Matthew Ryan Herfurth ~ Death

Right now, in my dead granny’s apartment, heaps of puff pastry loving white ants are eating the rotting cupboard with glass doors. One of those white ants has crawled away from the cupboard and is getting pretty near to the lamp with orange lampshade, the lamp where the fat girl and I are sitting near.

The next moment, she’s telling me that in several situations, the Grim Reaper can, in fact, bring about a person’s death, leading to stories that he can be outsmarted, deceived and bribed in order to keep one’s life. After that, she says that she read this on the Internet, some website, actually, deceptive people tricking gullible people with invented stories about how only the Grim Reaper shows the dead to Hell.

I say, nobody shows dead people to Hell. That’s stupid, plus the Grim Reapers not real.

Don’t believe everything you read about what happens to people after they die, I say.

The next minute, she’s looking at something behind me, over by the wall, and stares and thinks and points at something and says, ‘How can you afford to buy that?’

I run my fingers through my short brown hair and turn to see what’s she’s pointing at and say, ‘It was my granny’s favourite chair.’

She’s untying the black ribbon in her hair, untying it so she can tie it again, and she does this and says, ‘Your granny must have been loaded.’

Okay, I’ve got plenty of money in the bank. More than enough to last a lifetime.

Turning back and looking at her hair draped on her thick shoulders, I tell the girl that when granny’s father died, probably more than 30 years ago, he left her a great deal of money.

Getting up and walking over to the TV in the wall, I tell her that my granny’s father had only one child. It’s probably best, I whisper, that he didn’t have another child like granny.

‘Your granny can’t hear you from Hell,’ she says, ‘You said that she had pretty much gone deaf in both ears.’

I tell her to keep her voice down and if granny can’t hear what we’re saying, then The Devil can, and you know that he’ll tell granny.
Expect nothing less from him.

I turn on the TV and DVD player with remotes made by poor people who talk funny and are half my age and size.

On the TV screen: a small living room with a baby lying dead in a cot and her grandmother lying on the floor—dead.

On my way back, I look at the fat girl lying on her side, picking up a hair off the carpet, and she looks up and yawns, her thick jaws bones cracking. ‘Is that dried up shit near the red curtains?’ She drops the hair and it lands on the carpet, and she watches me sit down near her and says, ‘Do you own any cats?’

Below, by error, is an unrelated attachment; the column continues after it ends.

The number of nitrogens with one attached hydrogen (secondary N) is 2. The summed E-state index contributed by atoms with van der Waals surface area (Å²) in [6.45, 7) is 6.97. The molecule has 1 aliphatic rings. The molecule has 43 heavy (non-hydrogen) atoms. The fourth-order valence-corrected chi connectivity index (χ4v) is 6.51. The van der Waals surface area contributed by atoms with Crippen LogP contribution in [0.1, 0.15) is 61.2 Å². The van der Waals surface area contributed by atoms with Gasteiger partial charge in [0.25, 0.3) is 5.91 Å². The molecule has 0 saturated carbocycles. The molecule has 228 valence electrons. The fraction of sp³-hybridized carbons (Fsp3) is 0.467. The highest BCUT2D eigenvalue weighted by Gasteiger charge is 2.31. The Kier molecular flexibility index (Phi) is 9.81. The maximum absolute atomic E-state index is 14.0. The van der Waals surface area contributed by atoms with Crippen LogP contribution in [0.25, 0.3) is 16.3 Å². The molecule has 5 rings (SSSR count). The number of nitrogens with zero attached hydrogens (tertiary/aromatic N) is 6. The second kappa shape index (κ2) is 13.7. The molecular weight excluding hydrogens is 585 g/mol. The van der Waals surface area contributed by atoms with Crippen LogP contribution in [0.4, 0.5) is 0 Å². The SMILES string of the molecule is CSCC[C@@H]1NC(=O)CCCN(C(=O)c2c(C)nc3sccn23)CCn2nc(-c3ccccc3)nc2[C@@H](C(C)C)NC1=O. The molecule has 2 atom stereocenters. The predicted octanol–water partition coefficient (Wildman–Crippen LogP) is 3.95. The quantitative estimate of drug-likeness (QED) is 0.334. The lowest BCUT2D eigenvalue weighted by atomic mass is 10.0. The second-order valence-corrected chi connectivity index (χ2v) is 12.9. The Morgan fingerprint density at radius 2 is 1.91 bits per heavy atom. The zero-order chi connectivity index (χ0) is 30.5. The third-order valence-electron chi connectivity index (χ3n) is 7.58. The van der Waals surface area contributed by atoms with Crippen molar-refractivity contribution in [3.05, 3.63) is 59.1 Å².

The vermilion curtains.

From what I can see, five dried up shits lie near the soft leather sofa and the curtains, their main parts crumbled. The one I did one month ago over by the satinwood table leg, well, it’s been half eaten by flies.

And the girl says, ‘Have you ever thought about toilet training your cats?’ Looking at my neither calm nor stressed face, she says, ‘You’re better off dumping your cats in an alleyway and buying a goldfish.’

Cats, I don’t mind.

Goldfish, I hate.

The appeal of watching a recording of a dead baby is learning about what happens to a baby’s face after it dies. Each time you watch it, you notice things that you missed the previous time you watched it.

According to the girl, the dead baby’s face reminds of her of a pug’s face. ‘It’s like the baby’s face is wrinkly.’

The camcorder still on the baby, the fat girl covers her half smile with her hand, then slowly lowers it and says, ‘It’s like the baby is frozen in time. Her smooth pale ears. The way the light makes her sweaty features seem clearer. You have to wonder what she was looking at just before the light in her eyes, you know, went away.’

And I look at the fat girl’s neither calm nor stressed face and say, ‘When the baby was alive, for sure, she couldn’t see anything but blackness.’

We watch, and the girl quietly clears her throat. Scraping some wax from out of her left ear with her middle finger, she says, ‘People only have babies because, you know, they need something to control.’ Wiping the wax onto her plain black dress, she says, ‘All babies want to do is eat, sleep, shit and pee.’

The baby, a crapping and peeing machine.

And before I scratch my short left arm I say, ‘The baby deserved to die because she would have grown up to be an annoying telemarketer.’

And the girl laughs and says, ‘Or one of those annoying door to door sales people who think they are good with people.’

I say, being dead is better than pretending to be something you’re not for a weekly pay cheque.

And near the cot, the small brown birds are hopping, their eyes moving from side to side. And from that angle, you can see there’s a small pillow lying on the carpet.

On that day, the quietness in the room and looking at the old woman’s and baby’s slightly open mouths excited me. That instant, I felt less angry and nervous.

‘The old woman is better of dead because she probably communicated with most of her family through cards, mostly.’